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From left, Brandon and Sean Carter-Cooper walking together on their wedding day, April 21st, 2012. Photo by Maximilian Franz.

WeddingWire deal another sign of economic impact of gay marriage

For GayWeddings.com publisher Kathryn Hamm, last week’s acquisition of her website by longtime partner WeddingWire was just a formality in the vein of her own relationship history.

Kathryn Hamm, the former President of GayWeddings.com, who will continue as publisher of GayWeddings.com and will continue to serve as a WeddingWire “education expert.” (Weddingwire.com submitted photo)

Kathryn Hamm, the former President of GayWeddings.com, who will continue as publisher of GayWeddings.com and will continue to serve as a WeddingWire “education expert.” (Weddingwire.com submitted photo)

“It’s just like how I did in my own relationship — we were together a long time and we just made it legal,” said Hamm, who wedded her now-wife in 1999 but didn’t become legally married until 2013.

As same-sex weddings become more entrenched in the marriage industry, wedding vendors across the country are making strides toward becoming more inclusive and accommodating toward their potential same-sex customers.

Since 2011, the Arlington, Va.-based GayWeddings.com has been working with Chevy Chase-based WeddingWire, a website that connects engaged couples with local wedding professionals in a variety of fields, from bands and DJs to photographers and videographers to bakers and caterers. As part of the sites’ relationship, vendors on WeddingWire can “opt in” to GayWeddings.com, putting them on the listing of professionals willing to work with same-sex couples.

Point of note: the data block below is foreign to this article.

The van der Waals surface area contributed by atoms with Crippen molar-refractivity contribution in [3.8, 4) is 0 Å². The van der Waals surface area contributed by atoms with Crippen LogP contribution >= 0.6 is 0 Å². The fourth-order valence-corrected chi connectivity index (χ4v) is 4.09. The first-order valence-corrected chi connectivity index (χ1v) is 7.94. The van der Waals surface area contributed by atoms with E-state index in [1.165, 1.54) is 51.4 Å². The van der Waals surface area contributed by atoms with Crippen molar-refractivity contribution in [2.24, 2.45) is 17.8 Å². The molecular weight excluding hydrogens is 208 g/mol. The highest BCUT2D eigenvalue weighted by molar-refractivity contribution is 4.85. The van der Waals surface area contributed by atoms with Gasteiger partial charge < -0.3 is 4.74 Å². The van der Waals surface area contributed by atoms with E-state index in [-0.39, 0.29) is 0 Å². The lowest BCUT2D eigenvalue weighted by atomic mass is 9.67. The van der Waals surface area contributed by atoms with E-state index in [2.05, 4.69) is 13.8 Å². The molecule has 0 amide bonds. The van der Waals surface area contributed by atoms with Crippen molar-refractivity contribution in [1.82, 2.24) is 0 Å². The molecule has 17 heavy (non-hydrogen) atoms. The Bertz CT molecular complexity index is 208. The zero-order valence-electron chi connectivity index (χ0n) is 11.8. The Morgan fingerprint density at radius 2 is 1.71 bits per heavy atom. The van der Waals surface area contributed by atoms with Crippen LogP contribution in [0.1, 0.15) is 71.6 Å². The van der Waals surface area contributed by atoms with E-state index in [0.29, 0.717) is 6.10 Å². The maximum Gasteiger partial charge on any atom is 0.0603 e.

Industry boom

In the four years since, the number of vendors co-listed on GayWeddings.com has increased from 20,000 at the beginning of the partnership to more than 120,000 as of May 2015.

A WeddingWire survey last year found that 86 percent of professionals using the site either already did or planned to serve same-sex couples in the coming year. Empirically, Hamm said, many of the professionals with whom she has interacted have been accepting and open to working with same-sex couples.

“It’s not the story that makes the headlines; there’s not a lot of cynicism in it,” she said.

Same-sex marriage has been legal in Maryland since 2013, and it is recognized in 36 other states plus Washington, D.C. Estimates place around three-quarters of the country’s population in a state that allows for same-sex marriages.

But the legalization and subsequent influx of couples seeking same-sex weddings hasn’t been a painless process.

Bernadette Smith is the founder of LGBTQ wedding planning site 14 Stories, which was the first such service to reach the market after same-sex marriage was legalized in any state. She said that planning involves a number of hurdles unique to same-sex couples.

“Even the fact that same-sex couples have to come out — every time they have to call a wedding professional, they have to say, ‘We’re planning a gay wedding. Is that something you’re comfortable with?'” she said.

Each step of the planning process involves such pitfalls, Smith added, from DJ forms asking about father/daughter or mother/son dances to floral shops asking specifically about bridal bouquets.